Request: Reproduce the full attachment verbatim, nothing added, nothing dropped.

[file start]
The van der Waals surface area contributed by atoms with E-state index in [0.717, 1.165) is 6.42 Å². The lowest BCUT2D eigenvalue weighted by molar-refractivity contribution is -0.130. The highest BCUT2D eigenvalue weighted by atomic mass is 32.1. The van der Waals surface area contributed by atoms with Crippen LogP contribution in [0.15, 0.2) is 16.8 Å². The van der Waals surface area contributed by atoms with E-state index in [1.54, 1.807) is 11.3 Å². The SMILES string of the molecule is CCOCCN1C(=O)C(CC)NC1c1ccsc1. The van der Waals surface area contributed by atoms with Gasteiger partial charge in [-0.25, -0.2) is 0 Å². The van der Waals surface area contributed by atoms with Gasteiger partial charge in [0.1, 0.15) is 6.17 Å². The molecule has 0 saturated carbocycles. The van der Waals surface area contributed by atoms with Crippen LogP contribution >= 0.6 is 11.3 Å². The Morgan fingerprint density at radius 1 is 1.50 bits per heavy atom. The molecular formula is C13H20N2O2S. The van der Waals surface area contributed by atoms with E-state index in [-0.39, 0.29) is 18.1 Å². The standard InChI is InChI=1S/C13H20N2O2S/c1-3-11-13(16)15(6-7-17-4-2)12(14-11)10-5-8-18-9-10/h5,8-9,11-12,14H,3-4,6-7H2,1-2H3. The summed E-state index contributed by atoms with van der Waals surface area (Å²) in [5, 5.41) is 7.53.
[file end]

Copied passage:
The van der Waals surface area contributed by atoms with E-state index in [0.717, 1.165) is 6.42 Å². The lowest BCUT2D eigenvalue weighted by molar-refractivity contribution is -0.130. The highest BCUT2D eigenvalue weighted by atomic mass is 32.1. The van der Waals surface area contributed by atoms with Crippen LogP contribution in [0.15, 0.2) is 16.8 Å². The van der Waals surface area contributed by atoms with E-state index in [1.54, 1.807) is 11.3 Å². The SMILES string of the molecule is CCOCCN1C(=O)C(CC)NC1c1ccsc1. The van der Waals surface area contributed by atoms with Gasteiger partial charge in [-0.25, -0.2) is 0 Å². The van der Waals surface area contributed by atoms with Gasteiger partial charge in [0.1, 0.15) is 6.17 Å². The molecule has 0 saturated carbocycles. The van der Waals surface area contributed by atoms with Crippen LogP contribution >= 0.6 is 11.3 Å². The Morgan fingerprint density at radius 1 is 1.50 bits per heavy atom. The molecular formula is C13H20N2O2S. The van der Waals surface area contributed by atoms with E-state index in [-0.39, 0.29) is 18.1 Å². The standard InChI is InChI=1S/C13H20N2O2S/c1-3-11-13(16)15(6-7-17-4-2)12(14-11)10-5-8-18-9-10/h5,8-9,11-12,14H,3-4,6-7H2,1-2H3. The summed E-state index contributed by atoms with van der Waals surface area (Å²) in [5, 5.41) is 7.53.